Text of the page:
The Earth

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At first it might not seem like the study of Earth would be an important part of astronomy. However, Earth is part of our solar system neighborhood, and many things happening on Earth are directly related to other objects in the solar system.

A "Blue Marble" image of the Earth taken from the Visible/Infrared Imager Radiometer Suite (VIIRS) instrument aboard NASA’s Suomi NPP satellite. This composite image uses a number of swaths of the Earth’s surface taken on January 4, 2012.Credit: NASA/NOAA/GSFC/Suomi NPP/VIIRS/Norman Kuring

Blue Marble 2012. A 'Blue Marble' image of the Earth taken from the Visible/Infrared Imager Radiometer Suite (VIIRS) instrument aboard NASA's Suomi NPP satellite. This composite image uses a number of swaths of the Earth's surface taken on January 4, 2012.
For example, auroras, tides, and seasons are all caused by Earth's interaction with the Sun or Moon. Comet and asteroid impacts change the surface of the Earth and can influence the evolution of life. Even topics in geology, such as volcanism, tectonics, and the study of rocks and minerals are useful in astronomy because they help us interpret what we see on other planets.

Earth’s aurora in space. The Expedition 32 crew onboard the International Space Station, flying an altitude of approximately 240 miles, recorded a series of images of Aurora Australis, also known as the Southern Lights, on July 15. NASA astronaut Joe Acaba, flight engineer, recorded the series of images from the Tranquility node. The Canadarm2 robot arm is in the foreground.Credit: Joe Acaba, NASA

Earth's Aurora from Space. The Expedition 32 crew onboard the International Space Station, flying an altitude of approximately 240 miles, recorded a series of images of Aurora Australis, also known as the Southern Lights, on July 15. NASA astronaut Joe Acaba, flight engineer, recorded the series of images from the Tranquility node. The Canadarm2 robot arm is in the foreground.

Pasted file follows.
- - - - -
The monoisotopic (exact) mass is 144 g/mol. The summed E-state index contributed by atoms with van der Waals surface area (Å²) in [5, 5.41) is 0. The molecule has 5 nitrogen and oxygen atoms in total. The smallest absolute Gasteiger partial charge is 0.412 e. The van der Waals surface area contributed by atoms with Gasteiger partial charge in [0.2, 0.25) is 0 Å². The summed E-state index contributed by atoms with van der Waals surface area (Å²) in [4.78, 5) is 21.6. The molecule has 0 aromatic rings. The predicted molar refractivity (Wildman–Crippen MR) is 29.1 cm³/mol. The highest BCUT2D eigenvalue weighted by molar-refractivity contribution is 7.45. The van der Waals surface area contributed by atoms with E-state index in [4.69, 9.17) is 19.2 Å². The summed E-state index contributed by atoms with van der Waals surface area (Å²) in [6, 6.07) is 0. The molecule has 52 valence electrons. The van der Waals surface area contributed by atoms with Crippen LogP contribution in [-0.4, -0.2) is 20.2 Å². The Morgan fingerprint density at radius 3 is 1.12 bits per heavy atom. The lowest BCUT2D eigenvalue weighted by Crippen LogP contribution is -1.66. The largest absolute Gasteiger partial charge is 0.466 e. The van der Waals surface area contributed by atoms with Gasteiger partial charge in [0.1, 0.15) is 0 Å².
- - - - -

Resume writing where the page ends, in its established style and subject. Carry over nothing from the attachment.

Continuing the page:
For instance, we know that on Earth the mineral hematite is often formed in hot-spring type environments, and so when Mars Global Surveyor detected hematite on the surface of Mars, it was evidence that there might once have been liquid water there.

Comparing Earth to other solar system objects can also teach us a lot about Earth's history. The early history of Earth is a good example of how this can work. Because Earth's rocks are recycled by plate tectonics, we have very few rocks dating back to Earth's beginning.

The Aurora from Ithaca, NY. On October 28, 2003, one of the largest solar flares ever recorded sent a stream of high energy particles directly toward Earth, resulting in auroras that could be seen at low latitudes. A second flare led to auroras on the night of the 30th. This picture of the aurora was taken on Oct. 30, 2003 by Brian Kent, one of the Ask the Astronomer team members, at the Hartung-Boothroyd Observatory outside Ithaca. The Space Weather website has information about recent solar activity and can give you advance notice on when the aurora might be visible at your location.Credit: Brian Kent

Aurora from Ithaca. The Aurora from Ithaca, NY. On October 28, 2003, one of the largest solar flares ever recorded sent a stream of high energy particles directly toward Earth, resulting in auroras that could be seen at low latitudes. A second flare led to auroras on the night of the 30th. This picture of the aurora was taken on Oct. 30, 2003 by Brian Kent, one of the Ask the Astronomer team members, at the Hartung-Boothroyd Observatory outside Ithaca. The Space Weather website has information about recent solar activity and can give you advance notice on when the aurora might be visible at your location.
The oldest Earth rocks are about 3.8 billion years old, although some small, very old grains found in sandstone have been dated at 4.1 billion years. The solar system is believed to be about 4.6 billion years old. Therefore, there is little evidence left on Earth about the very early solar system. Some asteroids and comets, however, have not been altered much since their formation, and studying them can provide information about what the solar system was like when Earth was first forming.

Looking at old surfaces of larger objects, like our Moon, can also help us discern Earth's distant past. Studying craters on the Moon has shown us that our part of the solar system went through a period of "heavy bombardment" when large numbers of asteroids or comets impacted planets, moons, and each other. If the Moon was impacted many times, the Earth probably was too, even though the craters from this event have been destroyed by erosion and tectonics.

Many people find Earth facts and phenomena especially interesting because they relate to things we see every day. Please explore our archive of Earth science questions and our favorite links about Earth before writing in with your question.

Questions About The Earth

  • General Questions
  • Impacts
  • Other Catastrophes
  • Day-night Cycle
  • Seasons
  • Climate and Weather
  • Orbit
  • Gravity
  • Geology
  • The Moon and the Earth
  • The Ask an Astronomer team's favorite links about The Earth:

    How to ask a question?

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